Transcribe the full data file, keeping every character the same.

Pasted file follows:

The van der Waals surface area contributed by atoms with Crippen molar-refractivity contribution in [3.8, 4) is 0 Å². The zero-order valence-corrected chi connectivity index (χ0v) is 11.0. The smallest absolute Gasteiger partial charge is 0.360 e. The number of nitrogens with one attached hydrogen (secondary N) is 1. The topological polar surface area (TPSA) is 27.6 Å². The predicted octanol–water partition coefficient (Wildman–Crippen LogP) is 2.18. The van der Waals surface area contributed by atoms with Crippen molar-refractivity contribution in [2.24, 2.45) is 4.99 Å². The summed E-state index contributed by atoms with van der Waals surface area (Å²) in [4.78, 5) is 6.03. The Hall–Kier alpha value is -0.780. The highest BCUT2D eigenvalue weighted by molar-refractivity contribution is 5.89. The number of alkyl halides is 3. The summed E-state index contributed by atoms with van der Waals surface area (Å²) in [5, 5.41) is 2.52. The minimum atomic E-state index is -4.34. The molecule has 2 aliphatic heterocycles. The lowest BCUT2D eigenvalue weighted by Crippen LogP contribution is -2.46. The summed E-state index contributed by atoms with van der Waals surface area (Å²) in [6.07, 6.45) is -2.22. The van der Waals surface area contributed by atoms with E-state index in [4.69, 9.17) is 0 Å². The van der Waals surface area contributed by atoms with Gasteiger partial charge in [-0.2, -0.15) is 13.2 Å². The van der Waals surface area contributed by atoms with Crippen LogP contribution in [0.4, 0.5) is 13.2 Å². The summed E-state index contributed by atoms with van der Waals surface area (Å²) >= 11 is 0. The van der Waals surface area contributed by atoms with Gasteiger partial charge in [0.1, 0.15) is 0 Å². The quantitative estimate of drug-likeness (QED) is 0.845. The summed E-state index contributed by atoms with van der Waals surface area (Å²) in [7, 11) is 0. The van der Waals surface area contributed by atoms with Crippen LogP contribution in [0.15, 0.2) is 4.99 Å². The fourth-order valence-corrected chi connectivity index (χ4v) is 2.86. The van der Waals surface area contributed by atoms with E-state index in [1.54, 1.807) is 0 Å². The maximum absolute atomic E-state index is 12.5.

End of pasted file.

The van der Waals surface area contributed by atoms with Crippen molar-refractivity contribution in [3.8, 4) is 0 Å². The zero-order valence-corrected chi connectivity index (χ0v) is 11.0. The smallest absolute Gasteiger partial charge is 0.360 e. The number of nitrogens with one attached hydrogen (secondary N) is 1. The topological polar surface area (TPSA) is 27.6 Å². The predicted octanol–water partition coefficient (Wildman–Crippen LogP) is 2.18. The van der Waals surface area contributed by atoms with Crippen molar-refractivity contribution in [2.24, 2.45) is 4.99 Å². The summed E-state index contributed by atoms with van der Waals surface area (Å²) in [4.78, 5) is 6.03. The Hall–Kier alpha value is -0.780. The highest BCUT2D eigenvalue weighted by molar-refractivity contribution is 5.89. The number of alkyl halides is 3. The summed E-state index contributed by atoms with van der Waals surface area (Å²) in [5, 5.41) is 2.52. The minimum atomic E-state index is -4.34. The molecule has 2 aliphatic heterocycles. The lowest BCUT2D eigenvalue weighted by Crippen LogP contribution is -2.46. The summed E-state index contributed by atoms with van der Waals surface area (Å²) in [6.07, 6.45) is -2.22. The van der Waals surface area contributed by atoms with E-state index in [4.69, 9.17) is 0 Å². The van der Waals surface area contributed by atoms with Gasteiger partial charge in [-0.2, -0.15) is 13.2 Å². The van der Waals surface area contributed by atoms with Crippen LogP contribution in [0.4, 0.5) is 13.2 Å². The summed E-state index contributed by atoms with van der Waals surface area (Å²) >= 11 is 0. The van der Waals surface area contributed by atoms with Gasteiger partial charge in [0.1, 0.15) is 0 Å². The quantitative estimate of drug-likeness (QED) is 0.845. The summed E-state index contributed by atoms with van der Waals surface area (Å²) in [7, 11) is 0. The van der Waals surface area contributed by atoms with Crippen LogP contribution in [0.15, 0.2) is 4.99 Å². The fourth-order valence-corrected chi connectivity index (χ4v) is 2.86. The van der Waals surface area contributed by atoms with E-state index in [1.54, 1.807) is 0 Å². The maximum absolute atomic E-state index is 12.5.